I guess because I never really took ownership of my Facebook page. Similar to my MySpace account, I saw it as complementary to my primary online presence and never came to rely on it. My personal website is my core, and these are just extra services to help me connect with people.

It is the relationships and lines of communication I have established with others that makes these services worthwhile, not their appearance, arrangement, or colours. To that end, Facebook has finally improved their messaging service to make it quick and reliable, it auto-imports my blog entries via RSS, and its group feature is pretty decent. I can find people easily and they can find me. Beyond that, I don’t care.

They can do whatever they want to the home page, the photos, and how the information is displayed on the screen. I generally find their changes to be acceptable and even pleasant down the road, and though I don’t particularly like the current iteration (having status updates be front-and-center like a Twitter feed; I particularly dislike that when I click “notes” on the left, I only see other people’s notes, and getting to my own is more difficult now), my life doesn’t exist on Facebook. My online presence isn’t centered there.

That’s why I made a website to begin with. I was tired of Livejournal and Xanga jerking me around, screwing with my stuff, so I sought out autonomy. If you get all worked up about social networking services jacking with your pages, maybe you need to move your web presence elsewhere. Climb over the wall, take some control back, and quit’cher’bitchin’. You don’t own Facebook and never will, so if you really want to take ownership and make something how you want it to be, go out and do it.

And along those lines, if you’re looking for a designer for your site, I can recommend a top notch one 😉 He’ll make you something beautiful and it’ll be all yours.

Blogging about Communication

As some of you may be aware, SilverPen Pub has been around for a while. Despite its ostentatious name, it isn’t really anything more than my personal website where I throw whatever I want for posterity’s sake; a place to backup documents, share writing, and ramble about whatever I please. But as I continue to grow and change, this site continues to evolve, and in regards to content, I think I’m ready to take another baby step.

In the past, my blogging was simply a means of communication. It kept me in touch with a group of friends, and by interacting through LiveJournal and Xanga, we were able to keep up with each other more easily. Then my blog transformed into a collection of theological essays, where for the better part of a year I wrote something about religion, the Bible, or answered theological questions nearly every day. Once I got burnt out on that, I began to put all of my writing on the web: poetry, short stories, class essays, etc.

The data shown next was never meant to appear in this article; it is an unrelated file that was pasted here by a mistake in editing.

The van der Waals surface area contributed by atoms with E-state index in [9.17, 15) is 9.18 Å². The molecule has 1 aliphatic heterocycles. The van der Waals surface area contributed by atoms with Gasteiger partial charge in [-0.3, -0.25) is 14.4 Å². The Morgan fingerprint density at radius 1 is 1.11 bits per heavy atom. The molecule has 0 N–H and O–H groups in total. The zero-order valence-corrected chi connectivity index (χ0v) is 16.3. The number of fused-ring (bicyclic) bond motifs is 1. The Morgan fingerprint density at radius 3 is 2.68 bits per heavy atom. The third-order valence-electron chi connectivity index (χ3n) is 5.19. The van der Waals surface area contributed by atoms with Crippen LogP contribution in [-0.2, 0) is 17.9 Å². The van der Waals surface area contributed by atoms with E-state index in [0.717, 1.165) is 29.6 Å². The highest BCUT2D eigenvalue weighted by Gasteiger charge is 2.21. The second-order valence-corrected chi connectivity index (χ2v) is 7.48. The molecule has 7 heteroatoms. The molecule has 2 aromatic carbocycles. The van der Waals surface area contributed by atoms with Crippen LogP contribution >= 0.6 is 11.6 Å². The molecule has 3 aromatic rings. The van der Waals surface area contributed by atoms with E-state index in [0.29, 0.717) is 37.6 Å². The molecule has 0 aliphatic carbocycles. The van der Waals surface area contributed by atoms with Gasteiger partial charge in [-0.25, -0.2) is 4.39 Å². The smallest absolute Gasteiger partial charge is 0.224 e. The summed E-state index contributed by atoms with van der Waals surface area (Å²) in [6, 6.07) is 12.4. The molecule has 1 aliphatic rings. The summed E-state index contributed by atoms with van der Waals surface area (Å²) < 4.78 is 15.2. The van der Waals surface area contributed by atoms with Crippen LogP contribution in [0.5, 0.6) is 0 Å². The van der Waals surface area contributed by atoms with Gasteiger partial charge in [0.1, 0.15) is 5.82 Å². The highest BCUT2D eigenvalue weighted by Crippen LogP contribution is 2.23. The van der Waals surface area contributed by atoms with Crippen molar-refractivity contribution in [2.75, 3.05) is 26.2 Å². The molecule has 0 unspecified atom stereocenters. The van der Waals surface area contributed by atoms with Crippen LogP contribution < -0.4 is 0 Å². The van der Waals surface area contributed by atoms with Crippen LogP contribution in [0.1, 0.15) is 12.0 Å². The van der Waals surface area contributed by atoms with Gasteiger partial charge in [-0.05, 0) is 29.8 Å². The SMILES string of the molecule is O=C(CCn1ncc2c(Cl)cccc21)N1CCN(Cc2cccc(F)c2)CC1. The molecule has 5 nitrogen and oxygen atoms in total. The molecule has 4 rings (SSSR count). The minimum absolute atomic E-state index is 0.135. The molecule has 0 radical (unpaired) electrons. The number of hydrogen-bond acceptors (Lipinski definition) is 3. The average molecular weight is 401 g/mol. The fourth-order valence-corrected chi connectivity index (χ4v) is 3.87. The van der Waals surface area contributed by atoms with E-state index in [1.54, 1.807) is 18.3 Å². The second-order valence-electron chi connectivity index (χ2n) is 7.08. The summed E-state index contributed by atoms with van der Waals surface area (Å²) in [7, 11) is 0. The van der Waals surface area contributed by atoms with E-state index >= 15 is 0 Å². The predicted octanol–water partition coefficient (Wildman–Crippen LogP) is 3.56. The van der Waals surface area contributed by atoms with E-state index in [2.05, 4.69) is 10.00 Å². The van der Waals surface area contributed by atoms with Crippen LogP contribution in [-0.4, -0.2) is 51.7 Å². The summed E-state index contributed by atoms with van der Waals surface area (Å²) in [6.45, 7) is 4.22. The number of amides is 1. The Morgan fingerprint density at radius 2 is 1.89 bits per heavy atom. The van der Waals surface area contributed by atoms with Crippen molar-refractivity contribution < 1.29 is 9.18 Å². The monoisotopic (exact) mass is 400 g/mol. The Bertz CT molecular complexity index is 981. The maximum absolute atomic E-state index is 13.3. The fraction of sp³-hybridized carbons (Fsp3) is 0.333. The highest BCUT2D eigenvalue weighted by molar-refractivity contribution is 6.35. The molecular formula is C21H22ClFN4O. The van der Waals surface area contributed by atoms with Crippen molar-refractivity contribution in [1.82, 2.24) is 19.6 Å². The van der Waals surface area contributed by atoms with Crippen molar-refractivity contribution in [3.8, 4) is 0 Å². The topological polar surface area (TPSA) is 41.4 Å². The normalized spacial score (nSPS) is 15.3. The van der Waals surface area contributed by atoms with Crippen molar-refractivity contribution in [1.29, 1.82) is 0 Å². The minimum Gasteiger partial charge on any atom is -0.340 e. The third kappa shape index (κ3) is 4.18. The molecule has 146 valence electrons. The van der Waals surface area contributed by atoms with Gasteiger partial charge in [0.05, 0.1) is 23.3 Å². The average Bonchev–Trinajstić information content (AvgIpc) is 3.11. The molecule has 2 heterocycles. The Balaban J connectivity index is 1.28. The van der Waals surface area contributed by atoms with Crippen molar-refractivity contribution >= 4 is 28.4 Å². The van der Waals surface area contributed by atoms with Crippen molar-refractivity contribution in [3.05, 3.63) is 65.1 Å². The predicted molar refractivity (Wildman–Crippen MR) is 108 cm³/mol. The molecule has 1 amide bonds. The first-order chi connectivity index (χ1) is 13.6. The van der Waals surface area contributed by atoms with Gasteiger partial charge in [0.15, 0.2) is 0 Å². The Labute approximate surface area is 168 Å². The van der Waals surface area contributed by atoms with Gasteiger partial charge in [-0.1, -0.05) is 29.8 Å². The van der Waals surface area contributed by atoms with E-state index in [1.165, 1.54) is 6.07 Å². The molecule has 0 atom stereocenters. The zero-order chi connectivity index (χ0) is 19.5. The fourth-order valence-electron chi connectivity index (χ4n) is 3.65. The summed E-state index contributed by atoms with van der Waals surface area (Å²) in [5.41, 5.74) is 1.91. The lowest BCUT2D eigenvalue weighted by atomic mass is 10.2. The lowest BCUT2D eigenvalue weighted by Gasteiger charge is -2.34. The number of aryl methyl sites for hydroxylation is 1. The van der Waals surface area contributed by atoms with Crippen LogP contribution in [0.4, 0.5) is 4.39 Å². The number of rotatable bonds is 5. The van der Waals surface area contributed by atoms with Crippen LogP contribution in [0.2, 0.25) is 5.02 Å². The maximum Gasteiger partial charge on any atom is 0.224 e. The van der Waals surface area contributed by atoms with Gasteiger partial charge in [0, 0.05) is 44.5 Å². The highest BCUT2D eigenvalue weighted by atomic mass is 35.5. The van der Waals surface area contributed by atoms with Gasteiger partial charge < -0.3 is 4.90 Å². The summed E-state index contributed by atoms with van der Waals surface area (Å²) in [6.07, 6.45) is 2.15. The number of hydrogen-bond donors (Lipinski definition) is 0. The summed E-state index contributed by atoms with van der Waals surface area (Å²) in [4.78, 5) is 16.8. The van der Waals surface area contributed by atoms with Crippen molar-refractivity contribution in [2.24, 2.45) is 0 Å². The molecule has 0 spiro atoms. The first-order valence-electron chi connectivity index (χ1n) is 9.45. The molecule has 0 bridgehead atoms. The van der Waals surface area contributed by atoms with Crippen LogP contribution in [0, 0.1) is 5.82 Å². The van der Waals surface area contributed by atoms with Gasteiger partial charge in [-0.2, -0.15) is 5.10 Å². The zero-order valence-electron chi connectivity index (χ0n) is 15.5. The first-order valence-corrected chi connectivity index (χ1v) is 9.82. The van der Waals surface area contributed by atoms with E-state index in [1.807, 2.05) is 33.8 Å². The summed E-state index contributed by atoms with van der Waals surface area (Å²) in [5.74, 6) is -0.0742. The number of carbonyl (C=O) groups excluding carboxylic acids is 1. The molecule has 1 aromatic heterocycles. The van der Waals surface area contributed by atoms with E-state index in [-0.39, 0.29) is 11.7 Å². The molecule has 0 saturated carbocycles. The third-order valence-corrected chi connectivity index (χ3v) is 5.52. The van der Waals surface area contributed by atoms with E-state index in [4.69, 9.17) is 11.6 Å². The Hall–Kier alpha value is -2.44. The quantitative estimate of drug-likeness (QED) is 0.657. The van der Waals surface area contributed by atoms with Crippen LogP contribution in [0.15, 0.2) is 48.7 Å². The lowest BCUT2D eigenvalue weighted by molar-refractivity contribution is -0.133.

Transitioning from simply posting my writing on the web, I had the crazy idea of doing 100% of my writing through WordPress. I would publish items as I wrote them, with the goal of garnering feedback from readers to see what should be improved or changed. The problem with this is that it required too much linearity, and since I was working on uncompleted ideas without even an outline, it made that kind of rough. I recently decided to stop posting everything like that.

I’ve always wanted a theme for my site: some over-arching concept that pulls everything together. But finding such a theme was difficult, because I want to write about half a dozen different topics and the only unifying factor between them is that I’m doing the writing. As I climbed the stairs to our student union on campus, though, a surprising thought occurred to me.

Blogging has changed my life, just as it affects so many others, but it’s more than blogging. Simple communication is the key. Me talking to you, you responding, and the two of us sharing our thoughts and ideas with others. It will come as no surprise that a lot of people are uncomfortable with intimate communication, even if the subjects aren’t all that intimate, because they’re afraid to let people close or to show who they really are.